by Priya Basil
first published: The Guardian, 16.9.2013
If the Internet is a global highway, one of its busiest junctions, called DE-CIX, is buried deep under Frankfurt. We don’t require more specifics from Snowden to know that American spy agencies must be monitoring this. They have taken Obama’s ‘Yes We Can’ to a sinister new level. In this context, the act of photographing a few rooftop antennae is almost laughable.
There have been voices calling for a more robust reaction from the German government, and a number of protest marches by citizens. Nevertheless, many, even amongst the more critical Germans, default to resignation in the face of the NSA scandal: “We all know everyone is watching everyone all the time anyway. That’s just the way it is.”
How can we just shrug at the fact that our private lives are subject to unsanctioned state surveillance? Perhaps we have become too accustomed to giving away information: posting personal photos on facebook, enabling the computer to remember our passwords, allowing our ‘current location’ to be monitored continually by GPS so we can use various phone apps and Internet tools.
We are in danger of forgetting that there is a crucial distinction between us choosing to have some personal data in a space where it might be accessible to strangers, and all our personal data being available for foreign spy agencies to view without permission, and without us having a clue. Article 10 of the German Constitution enshrines the right of citizens to privacy – no surveillance of an individual is possible without court approval. This emphasizes that only those who may be guilty should be watched.
We cannot be complacent about how this basic law is currently being undermined by the NSA. In her open letter to Chancellor Merkel, Juli Zeh described it as “a historic attack…on the innocent until proven guilty principle.” Zeh also emphasized Merkel’s unsatisfactory response to the issue in July and since then Merkel has simply continued with “Hinhaltetaktik”, delaying tactics, even peddling a weak argument that many emails sent within Germany go via a server in the US and may therefore be outside the jurisdiction of German law. The actual cause of Merkel evasiveness is obvious – she’s hoping to sit out the issue until after the General Election on 22nd September. Which begs the question – what is she afraid of?
Whatever she might be reluctant to reveal, however she dissembles, we will not stop probing. It is in this indignant, challenging spirit, that Juli Zeh and around two dozen authors plan a march to the Chancellor’s residence on 18th September to hand over the signatures of the 65,000 German citizens who have signed the open letter (now a petition at Change.org).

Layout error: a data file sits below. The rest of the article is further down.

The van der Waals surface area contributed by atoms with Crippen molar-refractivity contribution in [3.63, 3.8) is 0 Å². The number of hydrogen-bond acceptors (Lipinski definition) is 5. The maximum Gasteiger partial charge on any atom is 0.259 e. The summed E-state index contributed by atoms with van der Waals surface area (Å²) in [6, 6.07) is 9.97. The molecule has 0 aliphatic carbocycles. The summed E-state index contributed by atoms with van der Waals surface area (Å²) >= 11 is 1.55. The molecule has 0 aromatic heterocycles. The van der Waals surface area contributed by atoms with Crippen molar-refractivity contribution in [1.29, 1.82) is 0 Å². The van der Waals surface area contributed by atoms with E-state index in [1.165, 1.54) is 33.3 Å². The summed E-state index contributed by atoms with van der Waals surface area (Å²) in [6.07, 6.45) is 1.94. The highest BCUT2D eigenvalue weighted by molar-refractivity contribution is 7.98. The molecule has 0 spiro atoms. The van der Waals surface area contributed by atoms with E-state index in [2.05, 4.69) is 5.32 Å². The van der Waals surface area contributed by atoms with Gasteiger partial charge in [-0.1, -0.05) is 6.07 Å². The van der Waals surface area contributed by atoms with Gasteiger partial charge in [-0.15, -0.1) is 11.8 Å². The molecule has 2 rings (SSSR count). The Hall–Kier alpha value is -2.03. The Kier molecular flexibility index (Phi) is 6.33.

Throughout history, writers have resisted oppression, lies and censorship with their work. Sometimes, they have to step outside their writing to declaim injustice publicly on behalf of the people. And, occasionally, the threat to freedom is so immense that writers band together in their outrage. It happened in Germany in 1947, when leading German writers including Heinrich Böll, Günter Grass and Paul Celan formed Group 47 with a view to upholding democracy and ensuring accountability in the aftermath of the Nazi era. The writers who will ‘March on the Chancellery’ on 18th September do so with an awareness of their illustrious predecessors, and the knowledge that it has been a while since writers took such a public stand together.
Data is probably the most precious resource we have in Europe – the only commodity we can hope to mine endlessly is our brain. We depend on our thoughts, our ideas, our innovations, and if we can’t protect this domain, we risk losing copyright over our own identity – and therefore over our inventions and over our future. Moreover, our very ability to create will be undermined by the fact that we can’t do so freely – because being free means not being watched.
As a British citizen who spends a lot of time in Berlin, I’m relying on Germany to take a strong moral stand on the NSA issue in the hope that this will help steer the rest of Europe in a backlash against such indiscriminate, blanket surveillance of citizens. The UK government has lost all credibility for that task since the senseless detention of David Miranda and the supervised destruction of all The Guardian’s hard drives in London holding information from Edward Snowden.
Germany needs to tell America: No You Can’t.
© Priya Basil